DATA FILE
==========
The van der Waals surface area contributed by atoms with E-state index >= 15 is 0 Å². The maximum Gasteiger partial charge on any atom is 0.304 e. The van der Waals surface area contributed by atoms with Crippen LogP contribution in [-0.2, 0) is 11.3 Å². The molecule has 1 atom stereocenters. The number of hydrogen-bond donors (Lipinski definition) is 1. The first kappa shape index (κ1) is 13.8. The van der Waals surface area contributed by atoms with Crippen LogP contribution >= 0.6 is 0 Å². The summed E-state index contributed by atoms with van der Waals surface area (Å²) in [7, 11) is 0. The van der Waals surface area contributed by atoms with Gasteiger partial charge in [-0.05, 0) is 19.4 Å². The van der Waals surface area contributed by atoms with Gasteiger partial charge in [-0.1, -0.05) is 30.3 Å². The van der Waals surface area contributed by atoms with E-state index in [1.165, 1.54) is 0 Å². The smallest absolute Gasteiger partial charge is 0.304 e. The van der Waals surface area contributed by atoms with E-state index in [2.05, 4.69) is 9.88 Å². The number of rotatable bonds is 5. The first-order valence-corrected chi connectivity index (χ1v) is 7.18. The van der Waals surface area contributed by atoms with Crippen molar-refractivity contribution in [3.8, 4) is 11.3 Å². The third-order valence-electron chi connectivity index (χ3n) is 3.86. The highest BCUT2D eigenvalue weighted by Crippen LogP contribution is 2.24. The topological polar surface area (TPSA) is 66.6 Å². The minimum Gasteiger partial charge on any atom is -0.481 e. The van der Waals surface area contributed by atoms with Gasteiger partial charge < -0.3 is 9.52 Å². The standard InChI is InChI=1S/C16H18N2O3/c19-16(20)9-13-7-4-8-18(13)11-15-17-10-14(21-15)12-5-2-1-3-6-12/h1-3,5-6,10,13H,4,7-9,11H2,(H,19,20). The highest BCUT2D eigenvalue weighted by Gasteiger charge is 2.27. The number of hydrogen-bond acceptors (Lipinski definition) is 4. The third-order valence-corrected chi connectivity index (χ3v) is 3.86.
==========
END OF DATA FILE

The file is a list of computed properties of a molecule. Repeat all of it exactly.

The van der Waals surface area contributed by atoms with E-state index >= 15 is 0 Å². The maximum Gasteiger partial charge on any atom is 0.304 e. The van der Waals surface area contributed by atoms with Crippen LogP contribution in [-0.2, 0) is 11.3 Å². The molecule has 1 atom stereocenters. The number of hydrogen-bond donors (Lipinski definition) is 1. The first kappa shape index (κ1) is 13.8. The van der Waals surface area contributed by atoms with Crippen LogP contribution >= 0.6 is 0 Å². The summed E-state index contributed by atoms with van der Waals surface area (Å²) in [7, 11) is 0. The van der Waals surface area contributed by atoms with Gasteiger partial charge in [-0.05, 0) is 19.4 Å². The van der Waals surface area contributed by atoms with Gasteiger partial charge in [-0.1, -0.05) is 30.3 Å². The van der Waals surface area contributed by atoms with E-state index in [1.165, 1.54) is 0 Å². The smallest absolute Gasteiger partial charge is 0.304 e. The van der Waals surface area contributed by atoms with E-state index in [2.05, 4.69) is 9.88 Å². The number of rotatable bonds is 5. The first-order valence-corrected chi connectivity index (χ1v) is 7.18. The van der Waals surface area contributed by atoms with Crippen molar-refractivity contribution in [3.8, 4) is 11.3 Å². The third-order valence-electron chi connectivity index (χ3n) is 3.86. The highest BCUT2D eigenvalue weighted by Crippen LogP contribution is 2.24. The topological polar surface area (TPSA) is 66.6 Å². The minimum Gasteiger partial charge on any atom is -0.481 e. The van der Waals surface area contributed by atoms with Gasteiger partial charge < -0.3 is 9.52 Å². The standard InChI is InChI=1S/C16H18N2O3/c19-16(20)9-13-7-4-8-18(13)11-15-17-10-14(21-15)12-5-2-1-3-6-12/h1-3,5-6,10,13H,4,7-9,11H2,(H,19,20). The highest BCUT2D eigenvalue weighted by Gasteiger charge is 2.27. The number of hydrogen-bond acceptors (Lipinski definition) is 4. The third-order valence-corrected chi connectivity index (χ3v) is 3.86.